Throughout the whole history of magazine publishing company Meredith’s pursuit of Time Inc., which included being part of Time’s search for buyers in December, contributing an acquisition offer in March, coming close to a deal in April before talks fell apart over price, and eventually getting an agreement done this week with financing help from the Koch brothers, it’s been pretty clear that Sports Illustrated has not been seen as a vital part of the purchase.
Now, it looks like Meredith may sell off SI (and presumably, affiliated companies like FanSided) after the deal goes through. At least, that’s New York Post media columnist Keith J. Kelly’s reading of Meredith CEO Steve Lacy’s cagey comments:
Sports Illustrated, whose annual swimsuit issue makes headlines — and waves — around the world, was among several Time Inc. titles that could be sold in early 2018 once Meredith Corp. closes on its purchase of Time Inc., according to widespread speculation.
Meredith Chief Executive Steve Lacy on Monday was playing his cards close to his vest — not ruling out that some titles may be sold.
A review of each magazine’s ad sales and digital prowess are likely to sway Lacy’s decision.
…While Time Inc. had announced its intention to sell a handful of lesser-known assets — its Golf, Essence and Sunset magazines and its UK operation — Meredith will add Time, People, SI, Food & Wine, Fortune, InStyle and others when the deal closes in the first quarter of 2018.
“We’ll make some very informed decisions and move forward, but none of those decisions have been made today,” Lacy told a group of Wall Street analysts on Monday morning. “We’ll evaluate the whole portfolio going forward.”
Meredith’s publishing portfolio includes women-focused brands such as Better Homes and Gardens, Country Life, Midwest Living and Traditional Home, and they’ve said that the key Time Inc. brands they want are those that fit with that portfolio, including In Style, Real Simple, and People. SI doesn’t seem to fit there, and so there’s been speculation about it being sold off separately throughout the history of this pursuit. It’s also notable that Meredith made an offer for Time Warner’s non-news, non-sports properties back in 2013, but was turned down, with Time Warner opting to spin them off as Time Inc. instead. So the idea of them selling SI makes a lot of sense.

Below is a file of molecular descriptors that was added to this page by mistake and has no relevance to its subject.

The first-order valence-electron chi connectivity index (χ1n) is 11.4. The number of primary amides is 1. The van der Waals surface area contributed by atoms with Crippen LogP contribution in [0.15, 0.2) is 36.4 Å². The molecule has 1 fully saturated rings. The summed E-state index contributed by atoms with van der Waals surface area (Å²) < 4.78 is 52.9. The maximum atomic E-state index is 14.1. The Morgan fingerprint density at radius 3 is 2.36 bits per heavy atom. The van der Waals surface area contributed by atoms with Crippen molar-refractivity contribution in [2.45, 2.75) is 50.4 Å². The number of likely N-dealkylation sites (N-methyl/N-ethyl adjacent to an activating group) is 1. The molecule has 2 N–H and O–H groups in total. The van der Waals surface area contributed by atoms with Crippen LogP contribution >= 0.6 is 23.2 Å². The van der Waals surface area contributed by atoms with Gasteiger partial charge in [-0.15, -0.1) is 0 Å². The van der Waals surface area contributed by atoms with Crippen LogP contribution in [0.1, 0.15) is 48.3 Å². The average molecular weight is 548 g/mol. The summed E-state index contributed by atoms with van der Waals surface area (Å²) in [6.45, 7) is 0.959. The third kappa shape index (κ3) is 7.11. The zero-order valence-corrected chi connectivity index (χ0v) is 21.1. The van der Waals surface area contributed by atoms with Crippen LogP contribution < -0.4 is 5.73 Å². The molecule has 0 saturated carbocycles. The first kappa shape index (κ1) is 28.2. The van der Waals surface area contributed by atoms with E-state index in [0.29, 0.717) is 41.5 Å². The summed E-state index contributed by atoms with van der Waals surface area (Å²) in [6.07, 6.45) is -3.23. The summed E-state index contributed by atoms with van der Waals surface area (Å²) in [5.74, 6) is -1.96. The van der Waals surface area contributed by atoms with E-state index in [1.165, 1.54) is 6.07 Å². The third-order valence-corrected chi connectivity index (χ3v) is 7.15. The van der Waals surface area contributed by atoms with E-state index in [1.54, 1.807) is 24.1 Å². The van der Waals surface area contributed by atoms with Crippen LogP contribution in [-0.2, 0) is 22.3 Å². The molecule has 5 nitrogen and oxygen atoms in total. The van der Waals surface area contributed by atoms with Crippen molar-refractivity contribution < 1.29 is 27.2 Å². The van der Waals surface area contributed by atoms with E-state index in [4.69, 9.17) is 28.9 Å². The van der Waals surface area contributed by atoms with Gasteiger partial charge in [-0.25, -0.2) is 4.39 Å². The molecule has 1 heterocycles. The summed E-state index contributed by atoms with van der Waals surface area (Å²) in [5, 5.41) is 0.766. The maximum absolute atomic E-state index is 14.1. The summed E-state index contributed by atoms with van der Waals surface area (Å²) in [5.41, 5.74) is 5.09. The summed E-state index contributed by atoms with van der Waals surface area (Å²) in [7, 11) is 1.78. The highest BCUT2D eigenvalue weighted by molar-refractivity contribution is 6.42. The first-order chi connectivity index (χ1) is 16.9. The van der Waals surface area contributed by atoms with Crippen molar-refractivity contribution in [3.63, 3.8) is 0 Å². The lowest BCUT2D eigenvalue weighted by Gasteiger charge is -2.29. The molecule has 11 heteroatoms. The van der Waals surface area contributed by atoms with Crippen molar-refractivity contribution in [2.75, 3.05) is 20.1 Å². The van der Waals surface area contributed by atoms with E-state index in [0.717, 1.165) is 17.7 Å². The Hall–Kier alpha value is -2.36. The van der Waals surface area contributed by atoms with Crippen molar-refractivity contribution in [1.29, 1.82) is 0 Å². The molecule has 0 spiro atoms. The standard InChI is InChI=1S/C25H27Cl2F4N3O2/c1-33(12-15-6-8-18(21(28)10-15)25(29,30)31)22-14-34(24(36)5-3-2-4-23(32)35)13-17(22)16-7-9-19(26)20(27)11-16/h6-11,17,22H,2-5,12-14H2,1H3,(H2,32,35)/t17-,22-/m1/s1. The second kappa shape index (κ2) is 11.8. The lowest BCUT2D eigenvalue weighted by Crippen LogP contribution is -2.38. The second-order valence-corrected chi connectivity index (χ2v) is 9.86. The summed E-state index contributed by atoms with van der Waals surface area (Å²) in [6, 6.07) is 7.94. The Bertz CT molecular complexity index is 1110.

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Some other big publishers might be interested in them, including Tronc (owners of the Chicago Tribune, the Los Angeles Times and more), Gannett (owners of USA Today, The Arizona Republic, and many other newspapers), and Advance Publications (owners of Conde Nast, which includes GQ and The New Yorker, plus Sports Business Journal, a minority stake in The Sporting News, and print/online media groups like MLive.com, AL.com and NJ.com). Oh, and it’s worth remembering that the Time Inc. sale started with a takeover bid from Edgar Bronfman Jr., Len Blavatnik and Ynon Kreiz last December, and that SI was reportedly a big part of their plans. It’s conceivable part or all of that group might get involved again if it’s just SI on the table.
It’s far from clear at this point where SI will eventually wind up, but there may be more cuts coming to the title regardless. Yes, Time Inc. properties have already gone through several rounds of layoffs, but as Kelly wrote in another NY Post piece, Meredith looks likely to extend those further:
Rich Battista is expected to end his year-old stint as chief executive after the publisher of Time, People and Sports Illustrated completes its $2.8 billion sale to rival Meredith Corp. in the first quarter of 2018.
Battista will be just one casualty among many, insiders say, as Meredith — whose bread and butter is women- and family-focused titles like Better Homes & Gardens and Martha Stewart Living — is promising $400 million to $500 million in “cost synergies” over the first two years of the combination.
“To get anywhere near this [cost savings], a couple of thousand Time Inc. jobs surely have to go,” said one industry observer. “Just before the holidays, people have to be panicked.”
So more cuts could come without a SI sale, and if SI was sold separately to one of those other publishing companies, that would probably lead to significant cuts post-sale too. A big part of the pursuit of scale, which is becoming a larger and larger trend across media, is trying to reduce overlap and provide the same (or similar) products with less people. And it looks likely that may happen with SI, regardless of if the cuts come from Meredith or a new buyer. This will be a situation to watch, but it seems quite probable there are further challenges ahead for the company.